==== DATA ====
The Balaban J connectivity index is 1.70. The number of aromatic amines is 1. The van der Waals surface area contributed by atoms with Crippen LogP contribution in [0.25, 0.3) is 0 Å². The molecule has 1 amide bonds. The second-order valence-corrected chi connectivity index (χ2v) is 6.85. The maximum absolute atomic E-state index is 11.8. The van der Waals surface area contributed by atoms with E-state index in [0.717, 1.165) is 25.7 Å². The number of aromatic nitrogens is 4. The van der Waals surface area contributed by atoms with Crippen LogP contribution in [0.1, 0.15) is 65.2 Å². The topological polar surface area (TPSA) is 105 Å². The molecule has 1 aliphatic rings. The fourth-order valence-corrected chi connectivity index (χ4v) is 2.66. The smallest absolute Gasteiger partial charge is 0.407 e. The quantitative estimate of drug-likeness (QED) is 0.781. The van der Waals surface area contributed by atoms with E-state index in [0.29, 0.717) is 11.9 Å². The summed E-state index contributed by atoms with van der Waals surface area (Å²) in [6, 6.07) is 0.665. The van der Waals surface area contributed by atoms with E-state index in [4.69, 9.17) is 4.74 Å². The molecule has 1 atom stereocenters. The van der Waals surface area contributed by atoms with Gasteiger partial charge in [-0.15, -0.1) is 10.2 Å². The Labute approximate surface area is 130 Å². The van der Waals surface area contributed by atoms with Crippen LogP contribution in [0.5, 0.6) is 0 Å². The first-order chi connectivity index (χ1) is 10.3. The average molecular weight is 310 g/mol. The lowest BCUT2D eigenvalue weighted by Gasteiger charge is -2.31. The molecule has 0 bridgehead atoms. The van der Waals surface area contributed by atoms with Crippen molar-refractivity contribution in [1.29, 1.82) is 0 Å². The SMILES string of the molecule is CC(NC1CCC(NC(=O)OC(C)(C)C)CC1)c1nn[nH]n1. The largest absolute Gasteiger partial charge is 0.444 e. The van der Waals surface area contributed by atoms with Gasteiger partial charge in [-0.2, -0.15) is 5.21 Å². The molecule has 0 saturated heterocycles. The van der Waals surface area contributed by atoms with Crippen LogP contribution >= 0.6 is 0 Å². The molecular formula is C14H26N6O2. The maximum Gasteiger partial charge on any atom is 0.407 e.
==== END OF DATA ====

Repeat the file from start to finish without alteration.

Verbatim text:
The Balaban J connectivity index is 1.70. The number of aromatic amines is 1. The van der Waals surface area contributed by atoms with Crippen LogP contribution in [0.25, 0.3) is 0 Å². The molecule has 1 amide bonds. The second-order valence-corrected chi connectivity index (χ2v) is 6.85. The maximum absolute atomic E-state index is 11.8. The van der Waals surface area contributed by atoms with E-state index in [0.717, 1.165) is 25.7 Å². The number of aromatic nitrogens is 4. The van der Waals surface area contributed by atoms with Crippen LogP contribution in [0.1, 0.15) is 65.2 Å². The topological polar surface area (TPSA) is 105 Å². The molecule has 1 aliphatic rings. The fourth-order valence-corrected chi connectivity index (χ4v) is 2.66. The smallest absolute Gasteiger partial charge is 0.407 e. The quantitative estimate of drug-likeness (QED) is 0.781. The van der Waals surface area contributed by atoms with E-state index in [0.29, 0.717) is 11.9 Å². The summed E-state index contributed by atoms with van der Waals surface area (Å²) in [6, 6.07) is 0.665. The van der Waals surface area contributed by atoms with E-state index in [4.69, 9.17) is 4.74 Å². The molecule has 1 atom stereocenters. The van der Waals surface area contributed by atoms with Gasteiger partial charge in [-0.15, -0.1) is 10.2 Å². The Labute approximate surface area is 130 Å². The van der Waals surface area contributed by atoms with Crippen LogP contribution in [0.5, 0.6) is 0 Å². The first-order chi connectivity index (χ1) is 10.3. The average molecular weight is 310 g/mol. The lowest BCUT2D eigenvalue weighted by Gasteiger charge is -2.31. The molecule has 0 bridgehead atoms. The van der Waals surface area contributed by atoms with Crippen molar-refractivity contribution in [1.29, 1.82) is 0 Å². The SMILES string of the molecule is CC(NC1CCC(NC(=O)OC(C)(C)C)CC1)c1nn[nH]n1. The largest absolute Gasteiger partial charge is 0.444 e. The van der Waals surface area contributed by atoms with Gasteiger partial charge in [-0.2, -0.15) is 5.21 Å². The molecule has 0 saturated heterocycles. The van der Waals surface area contributed by atoms with Crippen LogP contribution >= 0.6 is 0 Å². The molecular formula is C14H26N6O2. The maximum Gasteiger partial charge on any atom is 0.407 e.